- Publisher: Farrar, Straus and Giroux
- Publication date: 6/18/2013
- Source: ARC provided by the publisher for review
Seventh-grader Sierra Shepard has always been the perfect student, so when she sees that she accidentally brought her mother's lunch bag to school, including a paring knife, she immediately turns in the knife at the school office. Much to her surprise, her beloved principal places her in in-school suspension and sets a hearing for her expulsion, citing the school's ironclad no weapons policy. While there, Sierra spends time with Luke, a boy who's known as a troublemaker, and discovers that he's not the person she assumed he would be--and that the lines between good and bad aren't as clear as she once thought. Claudia Mills brings another compelling school story to life with Zero Tolerance.
The synopsis of this story intrigued me. I understand the seriousness of the issue at hand, but it seemed a little excessive to me to think that this student who has never done anything wrong, and even turns in the knife when she realized the mistake, should face expulsion. Not to worry though, the way that this book is done it makes sense. With a zero tolerance policy in the school, it doesn't matter if it was an accident or even that she turned it in. The fact that she brought it to school was enough. I found myself angry at the situation and hoping that everything got resolved for her.
Sierra is a good kid. She doesn't get into trouble, she gets good grades, and she helps the school with new initiatives to try to make the school and education better. She is the last person who would ever break a rule. In fact, she turns the knife in as soon as she notices she has her mom's lunch and not her own thinking it's the right thing to do. When they call her parents and start treating her coldly, she is confused. She doesn't understand how she can be in trouble for trying to do the right thing. Media gets involved and it becomes big news. She actually takes it all pretty well. At first I thought that maybe for a 12 year old she seemed a bit mature, but as I learned about her it made sense. She has a good head on her shoulders. As much as her situation sucked, I loved the things that she learned through the experience. She grew as a person and learned to not be so narrow minded about everything.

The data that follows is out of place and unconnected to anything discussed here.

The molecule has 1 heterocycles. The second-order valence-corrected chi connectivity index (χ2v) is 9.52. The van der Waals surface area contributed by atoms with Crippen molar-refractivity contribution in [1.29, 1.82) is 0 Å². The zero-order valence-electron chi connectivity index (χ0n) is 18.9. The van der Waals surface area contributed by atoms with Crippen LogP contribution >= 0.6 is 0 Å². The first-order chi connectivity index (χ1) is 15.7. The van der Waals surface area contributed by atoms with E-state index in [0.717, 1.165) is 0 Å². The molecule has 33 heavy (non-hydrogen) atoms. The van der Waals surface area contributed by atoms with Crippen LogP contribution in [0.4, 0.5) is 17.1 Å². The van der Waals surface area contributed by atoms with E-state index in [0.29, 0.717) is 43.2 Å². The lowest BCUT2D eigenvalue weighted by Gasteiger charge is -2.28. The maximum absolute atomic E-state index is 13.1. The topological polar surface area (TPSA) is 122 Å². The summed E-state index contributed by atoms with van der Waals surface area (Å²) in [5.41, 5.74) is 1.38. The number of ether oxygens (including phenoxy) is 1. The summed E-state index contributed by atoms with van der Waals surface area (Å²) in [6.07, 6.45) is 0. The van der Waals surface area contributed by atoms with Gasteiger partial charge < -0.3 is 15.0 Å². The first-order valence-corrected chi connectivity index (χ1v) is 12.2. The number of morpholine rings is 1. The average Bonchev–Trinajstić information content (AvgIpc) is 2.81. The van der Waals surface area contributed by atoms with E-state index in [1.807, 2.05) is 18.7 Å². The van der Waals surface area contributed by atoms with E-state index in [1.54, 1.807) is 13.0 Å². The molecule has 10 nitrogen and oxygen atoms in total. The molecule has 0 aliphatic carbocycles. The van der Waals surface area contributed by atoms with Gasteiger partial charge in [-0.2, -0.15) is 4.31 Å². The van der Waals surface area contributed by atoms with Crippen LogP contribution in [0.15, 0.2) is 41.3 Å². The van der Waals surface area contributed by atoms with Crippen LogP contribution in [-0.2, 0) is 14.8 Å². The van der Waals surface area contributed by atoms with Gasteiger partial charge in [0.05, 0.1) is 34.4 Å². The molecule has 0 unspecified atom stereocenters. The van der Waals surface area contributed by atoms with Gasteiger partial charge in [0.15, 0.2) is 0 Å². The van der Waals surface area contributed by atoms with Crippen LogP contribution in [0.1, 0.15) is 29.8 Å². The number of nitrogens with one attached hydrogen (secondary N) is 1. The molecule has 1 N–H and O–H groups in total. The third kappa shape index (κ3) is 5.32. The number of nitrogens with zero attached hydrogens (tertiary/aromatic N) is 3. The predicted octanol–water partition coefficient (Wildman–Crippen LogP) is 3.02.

Sierra's father is a lawyer and he has connections so he is able to make the situation get media coverage. Sierra talks to reporters, ends up on the news, and has a bunch of support behind her. Not that any of that makes a difference to the principal at all. He needs to stick to the policies in place and there are no exceptions. While all of this goes on and Sierra is stuck in suspension, she actually becomes friends with the last person she thought she ever would. Luke is a major trouble maker, but she discovers that he's not all bad, and he is even willing to help her. I can't say that I agree with some of the ways her dad went about getting things resolved, but I do think that Sierra learned a great lesson out of it all.
This was a great book. I was invested in Sierra's story and needed to know the outcome. There were some great secondary characters too, and I think they really helped to round out the story and make Sierra the person she was. I wish we had been able to get to know her personally a little better, but the pending expulsion really kept us from getting to know too much about her outside of that situation. I felt like we got to know Luke and her family more than we got to know her. I liked the little glimpse that we did get though. Overall I really did like this though. I think that it had some good messages in it. Some subtle, some more obvious, but all really great!
* An advanced copy of this book was provided by the publisher for an honest review. I did not receive any compensation.